When we start philosophizing about something, we usually have some paradigm cases of the phenomenon in mind. Say you want to know what love is. It helps to start with the most central cases: romantic love, familial love, love for friends. Borderline cases, or examples involving a kind of loose or derivative notion of love (like the love you might have for a particular food), can distract you from a good analysis. Start with the hard core of the concept, and later on you can say what the derivative, looser examples are derivative of.
A lot of philosophers assume that, when you take this kind of methodological approach, a theory’s success depends on how it fares with those central cases. If a theory can explain romantic love, but not the love between friends or family members, then that theory is incomplete. Whatever the theory has going for it, it’s not wholly satisfactory. Back to the drawing board.
I’m no expert on philosophy of love. Like a lot of people with philosophy backgrounds, my knowledge of the philosophy on love pretty much begins and ends with Plato’s Symposium. I read the Symposium not long ago (for the first time in probably a decade) because I thought of including a section on love in my intro course, and, well, why not go with the Old Master? I had fun reading it, but decided to assign 1000-Word Philosophy’s introduction instead. (Good call, it turns out.)
The Symposium focuses specifically on erotic love, but the 1000WP essay, and most recent works, try to take the broader approach. They try answering the question: What is it about romantic love, familial love, and love between friends, that makes them all count as love? What is the nature of this thing?
Asking the question this way tells you from the start what philosophers of love take to be the hard core of their target concept: love of your nearest and dearest, be they kith, kin, or romantic interest.
But one person is left out of this group of potential beloveds: your self. As Jon Kabat-Zinn puts it, “Wherever you go, there you are.” Awful yet true: you spend more time with yourself than you do with anyone else. Could anyone be nearer to you than that?
Everyone’s love for themselves is often taken for granted, but I agree with the philosopher Bishop Joseph Butler that most of us do not really love ourselves enough, and that’s one of the biggest problems with the world. And Butler’s view (more here) is reflected in the words of that other great moralist, Groucho Marx, who declared that he would never want to be a part of any club that would have someone like him as a member.
Self-love is possible, but is not a given. Some people love themselves, and some don’t. It’s easy to mistake self-love for mere selfishness and the pursuit of one’s cravings or mere self-indulgence, but again, I think Butler is right to distinguish them.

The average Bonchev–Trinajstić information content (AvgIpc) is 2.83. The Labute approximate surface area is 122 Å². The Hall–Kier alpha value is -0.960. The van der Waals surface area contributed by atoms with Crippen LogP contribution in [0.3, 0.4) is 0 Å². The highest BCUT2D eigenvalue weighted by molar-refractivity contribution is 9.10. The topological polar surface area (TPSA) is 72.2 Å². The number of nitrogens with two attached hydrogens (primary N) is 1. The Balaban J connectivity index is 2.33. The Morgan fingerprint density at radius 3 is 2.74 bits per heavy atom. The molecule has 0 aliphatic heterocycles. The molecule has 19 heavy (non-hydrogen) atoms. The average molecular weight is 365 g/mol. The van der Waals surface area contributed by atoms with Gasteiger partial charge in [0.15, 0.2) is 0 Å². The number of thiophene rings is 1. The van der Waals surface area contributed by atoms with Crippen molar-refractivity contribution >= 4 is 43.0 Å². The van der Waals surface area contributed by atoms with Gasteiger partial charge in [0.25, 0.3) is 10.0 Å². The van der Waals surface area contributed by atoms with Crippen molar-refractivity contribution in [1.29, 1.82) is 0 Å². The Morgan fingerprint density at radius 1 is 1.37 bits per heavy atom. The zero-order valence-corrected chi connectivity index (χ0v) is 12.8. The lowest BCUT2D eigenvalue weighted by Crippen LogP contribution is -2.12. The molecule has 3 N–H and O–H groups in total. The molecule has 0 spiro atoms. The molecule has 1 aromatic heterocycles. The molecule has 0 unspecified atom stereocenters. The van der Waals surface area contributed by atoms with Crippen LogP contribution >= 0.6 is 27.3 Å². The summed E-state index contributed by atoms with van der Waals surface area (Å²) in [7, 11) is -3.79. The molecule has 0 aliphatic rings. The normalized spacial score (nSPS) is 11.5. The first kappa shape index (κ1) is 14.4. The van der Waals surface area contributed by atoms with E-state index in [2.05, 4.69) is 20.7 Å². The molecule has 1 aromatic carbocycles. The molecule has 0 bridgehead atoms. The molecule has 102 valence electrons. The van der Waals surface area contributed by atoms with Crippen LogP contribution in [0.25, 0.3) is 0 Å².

Given all this, I don’t think self-love is a kind of derivative or degenerate example of love. I think it belongs in the core of the concept; self-love ought to be paradigmatic. So a month ago, as I discussed Felipe Pereira’s 1000WP essay with my students, it struck me how absent it is from the discussion. And turning to Bennett Helm’s article for the Stanford Encyclopedia of Philosophy, we find the same thing: no mention at all of self-love as a core example of love. (Another problem: Helm suggests that love for a cat or dog might be deficient in some way and not part of the concept’s core. Speak for yourself, man.)
Anyway, that’s a problem, because many accounts take it for granted that love is a relation between distinct people. With that assumption in place, many accounts render self-love a trivial, empty, logical non-accomplishment.
Consider the view that love is about forming a substantive “us.” I like this account. One of my philosophical heroes, Margaret Gilbert, endorses this sort of view. When two people love each other, their relationship is more than the sum of its partners. People in love form a real unity, something that exists “over and above” the individuals.
Maybe there’s something to this, but the focus on union between distinct people leaves out love for oneself. I’m already unified with myself. Barring some vacation from the indiscernibility of identicals, I’m always me, so I’m trivially unified with myself. If self-love is love properly so-called, and a necessary condition for love is the formation of a union (or desire to do so) with the beloved, then everyone, just by being self-identical, meets that necessary condition for self-love.
This is a problem. Self-love is not trivial; some people positively despise themselves. But let’s imagine a guy, Groucho, who usually likes himself just fine, reliably responds to his own needs, but doesn’t love himself. (I think Butler takes this to be a fairly common attitude.) Well, Groucho shares all the same concerns with himself. Everything that feeds into his well-being also feeds into the well-being of…well…Groucho. He is identical with Groucho, just like every other person, every other entity, is self-identical. If love just consists in the kind of union of two people, the pooling together of wills, then Groucho must love himself, because surely he is in just that kind of union with himself. But he doesn’t love himself. Mere self-identity (literally just being the same guy) can’t be enough for self-love. It’s not that easy.